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Ohio Wesleyan University closes main library for upcoming school year because of mold

The exterior of Beeghly Library at Ohio Wesleyan University
Courtesy of Ohio Wesleyan University
Ohio Wesleyan University Beeghly Library

Ohio Wesleyan University is closing its main library for the upcoming academic year because of mold and to address temperature, humidity and other issues with the 60-year-old building.

In a letter to the campus community, Ohio Wesleyan President Matthew vandenBerg said Beeghly Library was undergoing repair and mitigation efforts because of an outbreak of mold spores in all of the library's collections.

"I learned that OWU’s aggressive interventions have not yielded a satisfactory improvement in the building’s condition, and there is no solution that will enable it to reopen in time for the fall semester," vandenBerg wrote.

The university located in Delaware, Ohio has an enrollment of 1,500 students.

For now, rhe library's core services will move to the Hobson Science Library, Ohio Wesleyan Director of Media and Community Relations Cole Hatcher said. All physical collections in the closed library will remain unavailable for the foreseeable future and the university plans to rely heavily on lending libraries.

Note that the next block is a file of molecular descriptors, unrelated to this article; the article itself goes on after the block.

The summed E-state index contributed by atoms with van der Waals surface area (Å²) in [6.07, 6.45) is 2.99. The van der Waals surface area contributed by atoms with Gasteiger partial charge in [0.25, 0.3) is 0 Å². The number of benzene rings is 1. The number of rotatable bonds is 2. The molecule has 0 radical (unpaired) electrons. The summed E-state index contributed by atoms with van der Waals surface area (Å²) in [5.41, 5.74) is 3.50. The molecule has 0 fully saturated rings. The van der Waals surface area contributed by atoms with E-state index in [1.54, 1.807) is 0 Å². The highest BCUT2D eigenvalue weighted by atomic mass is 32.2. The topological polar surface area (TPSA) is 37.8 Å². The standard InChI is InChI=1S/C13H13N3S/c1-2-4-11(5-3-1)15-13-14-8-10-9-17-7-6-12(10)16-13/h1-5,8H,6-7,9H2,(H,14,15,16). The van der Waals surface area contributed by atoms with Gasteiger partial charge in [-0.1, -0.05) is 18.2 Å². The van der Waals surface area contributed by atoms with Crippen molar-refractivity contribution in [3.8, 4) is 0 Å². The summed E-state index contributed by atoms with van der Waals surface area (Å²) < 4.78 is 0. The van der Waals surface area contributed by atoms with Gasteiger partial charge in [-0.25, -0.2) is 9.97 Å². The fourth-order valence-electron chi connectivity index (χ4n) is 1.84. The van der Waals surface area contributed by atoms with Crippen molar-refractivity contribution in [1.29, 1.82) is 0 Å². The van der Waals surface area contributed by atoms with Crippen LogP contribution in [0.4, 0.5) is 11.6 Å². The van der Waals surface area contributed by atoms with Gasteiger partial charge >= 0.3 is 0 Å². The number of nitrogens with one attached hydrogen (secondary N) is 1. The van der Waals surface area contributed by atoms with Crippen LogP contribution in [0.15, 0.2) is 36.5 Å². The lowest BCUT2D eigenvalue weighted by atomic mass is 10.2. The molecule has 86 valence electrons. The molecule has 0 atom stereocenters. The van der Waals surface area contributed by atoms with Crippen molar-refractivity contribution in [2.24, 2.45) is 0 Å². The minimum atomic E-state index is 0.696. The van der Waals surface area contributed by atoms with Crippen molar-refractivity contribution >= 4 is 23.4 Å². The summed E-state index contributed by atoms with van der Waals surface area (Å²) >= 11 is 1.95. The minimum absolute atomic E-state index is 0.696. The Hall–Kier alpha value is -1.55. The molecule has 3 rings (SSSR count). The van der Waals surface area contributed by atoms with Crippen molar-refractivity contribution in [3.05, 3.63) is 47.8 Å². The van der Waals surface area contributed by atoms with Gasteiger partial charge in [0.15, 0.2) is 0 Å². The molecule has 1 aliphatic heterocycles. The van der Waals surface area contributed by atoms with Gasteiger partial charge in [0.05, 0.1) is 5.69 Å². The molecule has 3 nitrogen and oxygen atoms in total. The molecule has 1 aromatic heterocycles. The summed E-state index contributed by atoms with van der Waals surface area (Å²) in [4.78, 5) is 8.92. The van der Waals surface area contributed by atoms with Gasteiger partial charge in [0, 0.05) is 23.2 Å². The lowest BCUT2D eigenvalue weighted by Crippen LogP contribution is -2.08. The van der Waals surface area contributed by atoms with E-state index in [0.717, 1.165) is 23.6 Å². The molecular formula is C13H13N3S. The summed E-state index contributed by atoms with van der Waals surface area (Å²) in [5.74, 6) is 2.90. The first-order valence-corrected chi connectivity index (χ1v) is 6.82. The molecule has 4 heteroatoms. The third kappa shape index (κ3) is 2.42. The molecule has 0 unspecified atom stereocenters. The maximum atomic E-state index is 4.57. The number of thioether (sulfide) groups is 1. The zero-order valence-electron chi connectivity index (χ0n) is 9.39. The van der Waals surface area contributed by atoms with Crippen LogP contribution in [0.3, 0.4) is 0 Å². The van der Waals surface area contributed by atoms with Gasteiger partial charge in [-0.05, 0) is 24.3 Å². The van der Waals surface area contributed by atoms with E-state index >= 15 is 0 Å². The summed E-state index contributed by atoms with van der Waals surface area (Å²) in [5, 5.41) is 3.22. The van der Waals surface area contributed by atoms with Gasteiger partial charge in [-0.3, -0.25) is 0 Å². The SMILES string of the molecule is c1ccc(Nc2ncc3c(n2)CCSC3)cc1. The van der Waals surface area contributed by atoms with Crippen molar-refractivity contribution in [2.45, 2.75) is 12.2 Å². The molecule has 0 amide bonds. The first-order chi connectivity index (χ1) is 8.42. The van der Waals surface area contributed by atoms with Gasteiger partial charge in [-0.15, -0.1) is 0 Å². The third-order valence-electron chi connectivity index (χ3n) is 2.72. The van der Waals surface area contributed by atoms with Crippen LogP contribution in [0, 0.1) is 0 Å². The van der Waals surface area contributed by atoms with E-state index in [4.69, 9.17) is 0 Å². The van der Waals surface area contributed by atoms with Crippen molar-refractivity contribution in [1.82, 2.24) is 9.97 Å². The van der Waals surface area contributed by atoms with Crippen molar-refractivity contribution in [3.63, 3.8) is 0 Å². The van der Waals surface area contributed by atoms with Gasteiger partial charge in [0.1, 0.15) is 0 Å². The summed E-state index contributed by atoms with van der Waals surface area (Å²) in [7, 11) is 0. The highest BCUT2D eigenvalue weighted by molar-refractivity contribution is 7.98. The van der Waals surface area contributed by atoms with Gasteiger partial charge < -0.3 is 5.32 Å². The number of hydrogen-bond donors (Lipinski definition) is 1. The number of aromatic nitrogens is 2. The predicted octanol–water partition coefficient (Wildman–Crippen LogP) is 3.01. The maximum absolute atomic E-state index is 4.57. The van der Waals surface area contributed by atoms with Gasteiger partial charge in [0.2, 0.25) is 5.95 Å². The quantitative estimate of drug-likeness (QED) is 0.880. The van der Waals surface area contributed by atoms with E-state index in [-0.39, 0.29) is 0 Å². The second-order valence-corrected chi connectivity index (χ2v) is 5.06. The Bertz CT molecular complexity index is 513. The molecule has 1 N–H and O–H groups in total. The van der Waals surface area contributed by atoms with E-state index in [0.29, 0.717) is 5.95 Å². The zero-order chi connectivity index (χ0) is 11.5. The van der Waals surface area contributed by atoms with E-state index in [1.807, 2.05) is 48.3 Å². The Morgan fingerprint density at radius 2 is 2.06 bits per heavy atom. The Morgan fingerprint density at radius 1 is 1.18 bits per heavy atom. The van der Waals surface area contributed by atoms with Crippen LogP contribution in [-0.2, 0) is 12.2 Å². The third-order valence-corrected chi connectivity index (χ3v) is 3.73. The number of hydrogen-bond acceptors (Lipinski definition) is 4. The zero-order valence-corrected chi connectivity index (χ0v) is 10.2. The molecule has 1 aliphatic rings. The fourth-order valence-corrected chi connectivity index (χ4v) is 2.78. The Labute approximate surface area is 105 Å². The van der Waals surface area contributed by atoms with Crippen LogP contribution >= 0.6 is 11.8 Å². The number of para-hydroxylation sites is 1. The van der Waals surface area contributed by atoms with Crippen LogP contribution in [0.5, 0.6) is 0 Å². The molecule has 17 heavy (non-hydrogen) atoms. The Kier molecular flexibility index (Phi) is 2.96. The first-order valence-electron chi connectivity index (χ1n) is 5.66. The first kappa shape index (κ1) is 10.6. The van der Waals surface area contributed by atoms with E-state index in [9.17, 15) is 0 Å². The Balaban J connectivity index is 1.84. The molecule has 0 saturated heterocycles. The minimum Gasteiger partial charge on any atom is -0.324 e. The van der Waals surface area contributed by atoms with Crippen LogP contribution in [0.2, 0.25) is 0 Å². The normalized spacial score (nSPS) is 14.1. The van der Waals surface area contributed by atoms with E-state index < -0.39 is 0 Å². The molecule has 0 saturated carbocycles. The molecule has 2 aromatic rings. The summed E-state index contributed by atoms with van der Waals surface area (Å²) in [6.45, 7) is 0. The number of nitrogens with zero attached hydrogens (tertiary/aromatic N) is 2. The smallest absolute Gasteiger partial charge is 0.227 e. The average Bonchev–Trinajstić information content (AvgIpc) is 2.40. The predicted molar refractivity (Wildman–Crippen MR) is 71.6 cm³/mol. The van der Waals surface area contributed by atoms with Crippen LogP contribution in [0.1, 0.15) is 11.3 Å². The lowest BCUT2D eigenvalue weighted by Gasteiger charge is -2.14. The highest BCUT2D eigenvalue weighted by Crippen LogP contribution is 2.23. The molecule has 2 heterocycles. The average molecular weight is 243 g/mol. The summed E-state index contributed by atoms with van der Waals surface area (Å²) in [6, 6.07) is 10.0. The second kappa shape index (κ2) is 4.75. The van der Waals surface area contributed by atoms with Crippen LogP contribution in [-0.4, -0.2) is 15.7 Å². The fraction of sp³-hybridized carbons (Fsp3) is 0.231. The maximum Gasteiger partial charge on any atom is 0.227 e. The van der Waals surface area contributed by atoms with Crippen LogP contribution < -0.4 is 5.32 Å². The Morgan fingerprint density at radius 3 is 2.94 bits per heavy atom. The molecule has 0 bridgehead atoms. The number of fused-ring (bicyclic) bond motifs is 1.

"We're going to do everything that we can do to make sure that it doesn't hinder students. We do have a second library. It has traditionally been our science library, but our main circulation desk will be moved there," Hatcher said.

The letter said the university is now taking several steps to minimize the disruption to students when they arrive on campus later this month. The university is finalizing and will soon share plans for relocating media services, the computer lab and study spaces.

Hatcher said the mold is typically the same found outdoors, but the library hasn't handled the heat and humidity well leading mold levels that are usually regulated by internal systems to grow and impact the library's collections. He said this wouldn't impact other non-library buildings as much.

"Mold can always impact people with allergies or compromised immune systems, but it's really an issue of this affecting the health of our collections," he said.

Before making this decision, Hatcher and vandenBerg said the university did HVAC work and used industrial dehumidifiers to try to solve the problem.

The letter said the facility’s roofing, HVAC, air handlers, electrical system, elevator and steam line have all exceeded their useful lifespans.

Hatcher said the university will now be looking at several options to solve this issue. He didn't rule out the university building a new library or the university finding a solution and opening the library back up for the next academic year.

George Shillcock is a reporter for 89.7 NPR News. He joined the WOSU newsroom in April 2023 following three years as a reporter in Iowa with the USA Today Network.